In addition to the EDCs, sunscreens may also contain vitamin A to help slow skin aging. But according to the EWG report, vitamin A and its derivatives retinol and retinyl palmitate actually may increase the development of cancer cells!
The group said vitamin A used on skin exposed to sunlight can actually cause the formation of cancerous tumors.
The irony is that EWG reached its conclusion by examining results of a study released by the Food and Drug Administration (FDA) and the National Toxicology Program.
These are the very agencies the government uses to evaluate substances that could pose a public health threat!
Some folks insist that sunscreens are actually TOXIC to all living organisms and should be treated as hazardous waste. They might be right.
I’ve never liked slathering on sunscreens and haven’t used them for a number of years now. And I’ve always been horrified to see young parents coating their babies and toddlers with these chemicals from head to toe. Of course, we all know why they do. . .
We’ve all had it drummed into our heads that overexposure to sunrays can damage your cell DNA and put you at major risk for developing skin cancer. According to the American Cancer Society (ACS), this affects one to two million Americans each year.
The statistic is nonsense because nearly ALL these cases are basal cell carcinomas, a type of skin cancer that’s about as life-threatening as a pimple. Dermatologists insist on removing these almost-harmless specs with “surgery” that can cost you several hundred dollars.
Something like one or two thousand deaths a year can be attributed to basal cell carcinomas. That’s a tiny number. Out of 310 million Americans, it’s a very minor problem.
Melanoma skin cancer is another matter entirely.
Some recent scientific research has isolated UV radiation as a deadly culprit behind the development of melanoma. In a landmark 2009 study from The Wellcome Trust Sanger Institute in the United Kingdom, scientists used new molecular technology to determine that thousands of gene mutations they identified in melanoma lesion cells were caused by UV radiation.
Prior to this study the connection between sun exposure and melanoma was in dispute (by me, not least of all). One problem is that melanomas often appear in areas of the body that get little, if any, sun. How do you figure that?
The new study tilts me a little bit toward believing sunburns may lead to melanoma. In any case, you only need moderate sun exposure and you should avoid burning or deep tanning. Tanning ages your skin and causes wrinkling. A light tan acquired by just a few minutes of sun exposure per day is the safest, healthiest option.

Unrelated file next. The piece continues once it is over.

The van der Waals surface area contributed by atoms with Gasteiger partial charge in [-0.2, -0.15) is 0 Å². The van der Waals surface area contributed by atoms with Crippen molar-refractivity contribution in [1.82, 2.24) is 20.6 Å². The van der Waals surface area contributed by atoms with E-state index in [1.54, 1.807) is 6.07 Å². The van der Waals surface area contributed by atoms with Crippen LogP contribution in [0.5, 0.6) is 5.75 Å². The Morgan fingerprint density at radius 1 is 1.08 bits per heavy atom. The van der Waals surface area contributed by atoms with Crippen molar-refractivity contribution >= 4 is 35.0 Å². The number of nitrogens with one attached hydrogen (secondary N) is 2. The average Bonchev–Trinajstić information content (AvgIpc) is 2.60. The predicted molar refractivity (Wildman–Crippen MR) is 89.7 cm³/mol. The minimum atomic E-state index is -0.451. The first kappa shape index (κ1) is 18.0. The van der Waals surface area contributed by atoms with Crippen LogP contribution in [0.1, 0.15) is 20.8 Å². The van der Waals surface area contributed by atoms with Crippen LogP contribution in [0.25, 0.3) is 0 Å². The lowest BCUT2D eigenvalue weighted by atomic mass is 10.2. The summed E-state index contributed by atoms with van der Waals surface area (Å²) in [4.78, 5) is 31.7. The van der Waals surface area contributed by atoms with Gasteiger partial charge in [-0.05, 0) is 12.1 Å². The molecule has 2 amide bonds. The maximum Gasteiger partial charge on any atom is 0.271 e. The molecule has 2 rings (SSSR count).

The ACS, of course, is a firm believer that sunshine causes skin cancer including melanoma, and recommends that you always use a sunscreen with sun protection factor (SPF) of 15 or higher.
How serious is the problem?
Although melanoma and other skin cancers don’t lead the pack for causing cancer deaths—the fact is, people DO die from skin cancer. The American Cancer Society (ACS) reported that melanoma accounts for about 9,000 of the nearly 12,000 skin cancer deaths each year. The other deaths could be traced to other forms of skin cancer such as basal or squamous cell carcinomas.
The fact is that very few people die of skin cancer. It’s not a major health risk compared to breast cancer, prostate cancer, lung cancer and many other types.
Still melanoma is a nasty, life-threatening cancer if you do get it, a fact that leads many folks to slather on lotions and creams — mostly so they can spend long, long hours in the sun.
So if you choose not to use chemical laden sunscreens-what CAN you do to protect your skin from sun damage?
Dr. Plourde offers these suggestions:
- Wear clothes that shield your skin—such as tightly woven fabrics; you may not know it, but thin, light fabrics may allow the sun’s rays to pass through
- Reduce time spent in the sun—seek shade and be sure to cover up between 10:00 a.m. and 2:00 p.m. By 5 PM in the summer there’s still plenty of sun and you can spend as much time in it as you want without burning
- Adopt antioxidants—foods with healthy antioxidants will protect your skin naturally. I’ve also heard that a solution of powdered vitamin C in water, applied to the skin, prevents a burn. I don’t have confirmation of this.
So. . .you may need to change habits you’ve developed over many years. But if ditching your bottles of sunscreen determines whether or not you become a cancer statistic—it might be a move worth considering!
Lee Euler Publisher